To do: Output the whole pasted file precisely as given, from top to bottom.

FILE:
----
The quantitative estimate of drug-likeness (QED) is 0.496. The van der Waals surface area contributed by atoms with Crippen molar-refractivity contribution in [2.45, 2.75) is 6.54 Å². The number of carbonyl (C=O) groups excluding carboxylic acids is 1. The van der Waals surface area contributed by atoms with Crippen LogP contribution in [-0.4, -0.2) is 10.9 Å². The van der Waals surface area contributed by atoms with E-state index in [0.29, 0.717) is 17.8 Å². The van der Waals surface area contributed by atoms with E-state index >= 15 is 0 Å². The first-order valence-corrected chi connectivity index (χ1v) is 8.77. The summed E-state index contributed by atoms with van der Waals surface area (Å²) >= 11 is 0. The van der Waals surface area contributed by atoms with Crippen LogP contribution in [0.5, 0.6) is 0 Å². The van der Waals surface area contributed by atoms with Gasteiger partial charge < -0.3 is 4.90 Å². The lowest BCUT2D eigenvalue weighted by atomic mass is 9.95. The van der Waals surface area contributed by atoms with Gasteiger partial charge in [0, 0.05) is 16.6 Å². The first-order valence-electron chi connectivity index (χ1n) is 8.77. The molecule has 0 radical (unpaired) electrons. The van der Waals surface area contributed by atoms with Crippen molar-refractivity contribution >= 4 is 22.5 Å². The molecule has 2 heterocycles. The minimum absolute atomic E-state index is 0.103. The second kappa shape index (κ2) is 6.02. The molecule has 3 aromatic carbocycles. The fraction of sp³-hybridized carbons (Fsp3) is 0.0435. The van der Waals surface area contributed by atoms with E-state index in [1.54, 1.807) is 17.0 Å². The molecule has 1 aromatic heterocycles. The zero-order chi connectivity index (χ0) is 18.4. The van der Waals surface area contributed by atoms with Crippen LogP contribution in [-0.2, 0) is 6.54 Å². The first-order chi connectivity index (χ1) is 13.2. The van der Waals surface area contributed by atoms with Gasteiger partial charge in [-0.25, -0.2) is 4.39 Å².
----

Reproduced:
The quantitative estimate of drug-likeness (QED) is 0.496. The van der Waals surface area contributed by atoms with Crippen molar-refractivity contribution in [2.45, 2.75) is 6.54 Å². The number of carbonyl (C=O) groups excluding carboxylic acids is 1. The van der Waals surface area contributed by atoms with Crippen LogP contribution in [-0.4, -0.2) is 10.9 Å². The van der Waals surface area contributed by atoms with E-state index in [0.29, 0.717) is 17.8 Å². The van der Waals surface area contributed by atoms with E-state index >= 15 is 0 Å². The first-order valence-corrected chi connectivity index (χ1v) is 8.77. The summed E-state index contributed by atoms with van der Waals surface area (Å²) >= 11 is 0. The van der Waals surface area contributed by atoms with Crippen LogP contribution in [0.5, 0.6) is 0 Å². The van der Waals surface area contributed by atoms with Gasteiger partial charge < -0.3 is 4.90 Å². The lowest BCUT2D eigenvalue weighted by atomic mass is 9.95. The van der Waals surface area contributed by atoms with Gasteiger partial charge in [0, 0.05) is 16.6 Å². The first-order valence-electron chi connectivity index (χ1n) is 8.77. The molecule has 0 radical (unpaired) electrons. The van der Waals surface area contributed by atoms with Crippen molar-refractivity contribution >= 4 is 22.5 Å². The molecule has 2 heterocycles. The minimum absolute atomic E-state index is 0.103. The second kappa shape index (κ2) is 6.02. The molecule has 3 aromatic carbocycles. The fraction of sp³-hybridized carbons (Fsp3) is 0.0435. The van der Waals surface area contributed by atoms with E-state index in [1.54, 1.807) is 17.0 Å². The molecule has 1 aromatic heterocycles. The zero-order chi connectivity index (χ0) is 18.4. The van der Waals surface area contributed by atoms with Crippen LogP contribution in [-0.2, 0) is 6.54 Å². The first-order chi connectivity index (χ1) is 13.2. The van der Waals surface area contributed by atoms with Gasteiger partial charge in [-0.25, -0.2) is 4.39 Å².